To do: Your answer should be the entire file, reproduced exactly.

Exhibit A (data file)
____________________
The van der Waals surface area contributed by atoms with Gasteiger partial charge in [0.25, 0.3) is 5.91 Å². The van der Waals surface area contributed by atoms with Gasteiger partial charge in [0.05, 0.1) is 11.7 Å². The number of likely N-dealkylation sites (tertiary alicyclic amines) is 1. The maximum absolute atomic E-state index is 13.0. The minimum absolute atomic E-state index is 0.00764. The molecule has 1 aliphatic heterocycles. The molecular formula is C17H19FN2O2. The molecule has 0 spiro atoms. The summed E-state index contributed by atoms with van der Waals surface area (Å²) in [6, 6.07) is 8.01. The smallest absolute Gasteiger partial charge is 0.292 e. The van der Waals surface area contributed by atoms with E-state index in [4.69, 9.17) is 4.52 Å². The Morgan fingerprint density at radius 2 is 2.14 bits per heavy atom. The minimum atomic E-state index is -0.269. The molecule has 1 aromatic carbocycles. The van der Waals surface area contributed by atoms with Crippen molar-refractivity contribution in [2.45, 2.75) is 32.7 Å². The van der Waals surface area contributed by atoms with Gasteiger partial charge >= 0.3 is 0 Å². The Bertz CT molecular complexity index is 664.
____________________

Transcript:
The van der Waals surface area contributed by atoms with Gasteiger partial charge in [0.25, 0.3) is 5.91 Å². The van der Waals surface area contributed by atoms with Gasteiger partial charge in [0.05, 0.1) is 11.7 Å². The number of likely N-dealkylation sites (tertiary alicyclic amines) is 1. The maximum absolute atomic E-state index is 13.0. The minimum absolute atomic E-state index is 0.00764. The molecule has 1 aliphatic heterocycles. The molecular formula is C17H19FN2O2. The molecule has 0 spiro atoms. The summed E-state index contributed by atoms with van der Waals surface area (Å²) in [6, 6.07) is 8.01. The smallest absolute Gasteiger partial charge is 0.292 e. The van der Waals surface area contributed by atoms with E-state index in [4.69, 9.17) is 4.52 Å². The Morgan fingerprint density at radius 2 is 2.14 bits per heavy atom. The minimum atomic E-state index is -0.269. The molecule has 1 aromatic carbocycles. The van der Waals surface area contributed by atoms with Crippen molar-refractivity contribution in [2.45, 2.75) is 32.7 Å². The van der Waals surface area contributed by atoms with Gasteiger partial charge >= 0.3 is 0 Å². The Bertz CT molecular complexity index is 664.